For a gamer, there are many considerations when buying a keyboard. The design, the switch type, their sound and speed, additional functionalities, the RGB, and much more. Most of the time, when committing to purchase, some features ultimately need to end up on the chopping block. But what if they didn’t have to? It’s a question the Swedish company QPAD has asked themselves and decided to answer in the form of one of the most unique and versatile gaming keyboards on the market – the MK95. What makes it so unique and why should QPAD even be on your radar? Read on for the full breakdown.
QPAD MK95 Pro Gaming Mechanical keyboard is available for purchase on Amazon.
At first glance, QPAD MK95 is a regular old, 104 key, full-sized keyboard. However, upon closer inspection, you’ll find that there’s very little that’s regular about it. On the build quality front, this keyboard is an absolute tank. It’s a bit chunky even for a full-sized keyboard but that’s because there’s something special happening under the hood. More on that later.
The top panel is made out of aircraft-grade aluminum with a matte grey coating while the back is made out of high-quality plastic. Overall, the keyboard is noticeably robust and quite heavy. There’s absolutely no flex to it and it’s probably one of, if not the most sturdy keyboards we ever handled. Its design is not over the top and you’d be hard-pressed even calling it a gaming keyboard at a first glance. Sure, the branding above the arrow keys is somewhat of a giveaway but otherwise, the keyboard is very minimal with the only standout feature being the switch and the volume dial in the upper right corner.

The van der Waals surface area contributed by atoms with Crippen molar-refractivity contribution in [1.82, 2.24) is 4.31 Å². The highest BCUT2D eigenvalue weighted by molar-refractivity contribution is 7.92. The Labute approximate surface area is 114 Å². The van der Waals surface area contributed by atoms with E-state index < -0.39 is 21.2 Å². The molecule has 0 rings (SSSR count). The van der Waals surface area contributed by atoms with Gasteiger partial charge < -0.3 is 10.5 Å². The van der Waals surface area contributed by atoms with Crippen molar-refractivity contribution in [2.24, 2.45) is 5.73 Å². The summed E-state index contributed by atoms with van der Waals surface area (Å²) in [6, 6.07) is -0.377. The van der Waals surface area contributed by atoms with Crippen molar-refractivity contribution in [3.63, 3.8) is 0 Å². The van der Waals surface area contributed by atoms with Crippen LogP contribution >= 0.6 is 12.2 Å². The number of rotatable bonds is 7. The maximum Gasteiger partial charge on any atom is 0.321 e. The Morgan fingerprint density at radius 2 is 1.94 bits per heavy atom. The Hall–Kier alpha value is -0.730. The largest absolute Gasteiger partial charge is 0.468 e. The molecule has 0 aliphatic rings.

The keycaps are probably the weakest link when it comes to the design since they are made out of somewhat lower quality ABS plastic. It’s definitely not a deal-breaker as they do have a positive effect of making the RGB light shine brighter but it’s a shame QPAD didn’t go with PBT, especially considering the premium materials on the rest of the keyboard. Something I highly appreciate is that the font of choice doesn’t scream “gaming” and is instead nice, clean, and simple. The keyboard also ships with an additional set of silver caps for WASD and adjacent keys with a nice texture similar to what you can find on the switch and the volume dial.
When it comes to switches the QPAD MK95 uses the fairly unique Opto Q optical switches, meaning they use a sensor and light to read the position of the keypress. This immediately places it in front of many gaming keyboards with traditional mechanical switches as optical ones tend to be faster and more durable, these ones being rated for 60 million keystrokes. But, that’s not all.